The Working Triangle

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The Working Triangle!

One method that designers use in their work is the 'kitchen working triangle'; this concept is used to determine efficient layouts that are both atheistic and functional by focusing on the primary tasks in the kitchen.

When we think about it, there are three major areas in the kitchen that we use the most and they come down to the cook-top, sink, and fridge. When we have appropriately arranged these areas then we can start thinking about the appropriate internal fixtures, storage, and bench space for these areas.

For example, let’s say you are in the midst of planning your kitchen renovation and you are wanting to incorporate a new island bench; this will most likely be a space used for preparation so it is ideal to have your sink there (Zone 1), from there we think about how we can make that space more practical so it makes sense to put your hideaway bin there, drawers for your cutting knives and cabinets that are for your preparation tools. Then you have to think about where you are going to store your food, your refrigerator (Zone 2) has to be close by to the sink and arranged in a way that you aren’t walking around the whole island when trying to get your ingredients and lastly where you cook (Zone 3) has to be by where you prep so that when you’re done chopping ingredients you can turn around right to your stove.

Why does a working triangle work?

The segments of these triangles are to best represent the largest portion of traffic flow within a kitchen.

In your home, the kitchen has the busiest workflow. It is a space where several things can be done at once – while you’re cooking the kids could be sitting by the bench doing their tasks, someone could be cleaning, someone could be preparing and so on... so it is inevitable that this space can get busy.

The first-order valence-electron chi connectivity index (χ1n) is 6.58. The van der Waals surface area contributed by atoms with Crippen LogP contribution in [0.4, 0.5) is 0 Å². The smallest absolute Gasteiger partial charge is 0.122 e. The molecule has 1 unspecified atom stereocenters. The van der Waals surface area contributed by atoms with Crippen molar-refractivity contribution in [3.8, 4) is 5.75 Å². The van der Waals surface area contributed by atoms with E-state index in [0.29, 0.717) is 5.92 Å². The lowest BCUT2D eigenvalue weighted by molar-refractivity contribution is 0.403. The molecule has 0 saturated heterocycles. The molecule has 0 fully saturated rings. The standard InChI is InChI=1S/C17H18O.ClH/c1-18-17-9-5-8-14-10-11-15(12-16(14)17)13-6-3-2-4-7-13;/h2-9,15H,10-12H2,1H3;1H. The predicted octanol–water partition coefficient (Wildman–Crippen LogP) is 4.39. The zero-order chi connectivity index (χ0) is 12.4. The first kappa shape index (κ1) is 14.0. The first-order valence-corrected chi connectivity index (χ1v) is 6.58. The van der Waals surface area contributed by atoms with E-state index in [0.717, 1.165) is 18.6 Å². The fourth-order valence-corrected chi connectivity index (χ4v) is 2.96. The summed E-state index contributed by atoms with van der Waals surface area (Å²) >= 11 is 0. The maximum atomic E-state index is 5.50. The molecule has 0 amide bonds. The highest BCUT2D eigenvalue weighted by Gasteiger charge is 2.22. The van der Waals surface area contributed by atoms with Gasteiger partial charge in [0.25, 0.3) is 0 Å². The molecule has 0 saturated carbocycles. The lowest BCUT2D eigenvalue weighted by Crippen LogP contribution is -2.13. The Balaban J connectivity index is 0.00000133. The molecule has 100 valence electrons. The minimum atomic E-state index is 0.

Kitchen triangles aim to achieve an idea of rotational movement between all your tasks, so the idea is to clearly mark this space and design an ergonomic work area and reduce the distance and effort required to work effectively in this space.

Creating an effective work triangle

This is a basic design technique so obviously, your designer should be incorporating this themselves, but it is a great idea for you to also have the basic knowledge so that when you receive concept designs you can judge the functionality of the kitchen. So the following points are a simple way you can ensure the working triangle works in your kitchen:

• No side of the triangle should cut through an island
• No major traffic patterns should cross through the triangle
• Each leg of the triangle should range between 1200mm to 2700mm; this depends on the workflow and number of people using the space

But, remember that the working triangle is not a rule nor a standard, it is a simple concept that illustrates functionality and traffic flow; it can always be adjusted, changed, or simply not applied if it doesn’t suit you.

Do they still work?

In short, yes. But, this method has been a standard in which good design has been measured for year and the design and use of kitchens have changed.

Now we have butler’s pantries, double sinks, and so on. The purpose of a working triangle is the ensure functionality in your space, we have to determine where you will be the most and fit that triangle there, otherwise, a design can be made with multiple triangles; for example, kitchens with butler’s pantries have two different zones entirely so we have to create functionality in both of these spaces. It comes down to the layout and creativity of your designer in order to create the best kitchen design for you.